Senior Lecturer in Science and Religion at the University of Edinburgh
Thursday, March 8, 7:00pm
Sussman Theater, Olmsted Center, Drake University
Harris’s lecture will discuss conventional assumptions in theological and philosophical discussions of miracle that science can be adequately dealt with simply by invoking ‘the laws of nature’, such that a miracle transgresses these laws. He will talk about the shortcomings of these assumptions, arguing that there is a need to address wider underpinning concepts in the philosophy of science, including naturalism, the uniformity of nature, and the unity of science. Harris will suggest new ways forward for thinking about miracles by bringing in insights from debates in geology.
Mark Harris studied geology at Cambridge University before moving into mainstream physics in Oxford, first in a postdoc at the University of Oxford, then in a staff position at Rutherford Appleton Laboratory. For about 10 years, Harris established his interests in the physics of magnetic materials. After exploring a calling to ordination in the Church of England, Harris read theology at Oxford in the early 2000s, and moved into parish ministry and university chaplaincy. In 2012, Harris constructed the University of Edinburgh’s new master’s program in science and religion and has been a director of the program ever since. Harris’s teaching and research focus on the relationship between Christian theology and the physical sciences. He is especially interested in the impact of science on modern views of the Bible, especially in thinking on miracles and divine action. Harris is in the process of working on a book project on naturalism, and the ways that historical debates on naturalism in geology provide a new way of looking at miracles.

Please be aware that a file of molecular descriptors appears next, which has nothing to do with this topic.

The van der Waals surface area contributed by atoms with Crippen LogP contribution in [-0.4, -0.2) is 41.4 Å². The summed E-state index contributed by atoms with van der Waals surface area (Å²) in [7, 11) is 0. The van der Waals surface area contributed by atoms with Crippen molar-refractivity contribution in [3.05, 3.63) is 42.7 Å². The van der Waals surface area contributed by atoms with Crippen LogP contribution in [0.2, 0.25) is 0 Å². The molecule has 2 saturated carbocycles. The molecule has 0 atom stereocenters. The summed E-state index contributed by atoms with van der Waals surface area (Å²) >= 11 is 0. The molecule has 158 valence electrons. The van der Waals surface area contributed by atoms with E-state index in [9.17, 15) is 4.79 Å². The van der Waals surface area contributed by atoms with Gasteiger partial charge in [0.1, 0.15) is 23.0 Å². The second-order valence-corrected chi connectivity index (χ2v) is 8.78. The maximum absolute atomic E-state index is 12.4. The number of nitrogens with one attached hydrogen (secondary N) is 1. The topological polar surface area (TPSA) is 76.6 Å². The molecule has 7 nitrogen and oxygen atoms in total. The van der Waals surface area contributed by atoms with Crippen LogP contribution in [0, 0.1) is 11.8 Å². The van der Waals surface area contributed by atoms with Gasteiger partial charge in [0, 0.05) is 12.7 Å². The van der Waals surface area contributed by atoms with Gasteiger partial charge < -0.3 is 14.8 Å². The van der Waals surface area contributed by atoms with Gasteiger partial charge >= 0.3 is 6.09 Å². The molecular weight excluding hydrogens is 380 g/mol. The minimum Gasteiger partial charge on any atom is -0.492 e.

For video of lecture click link below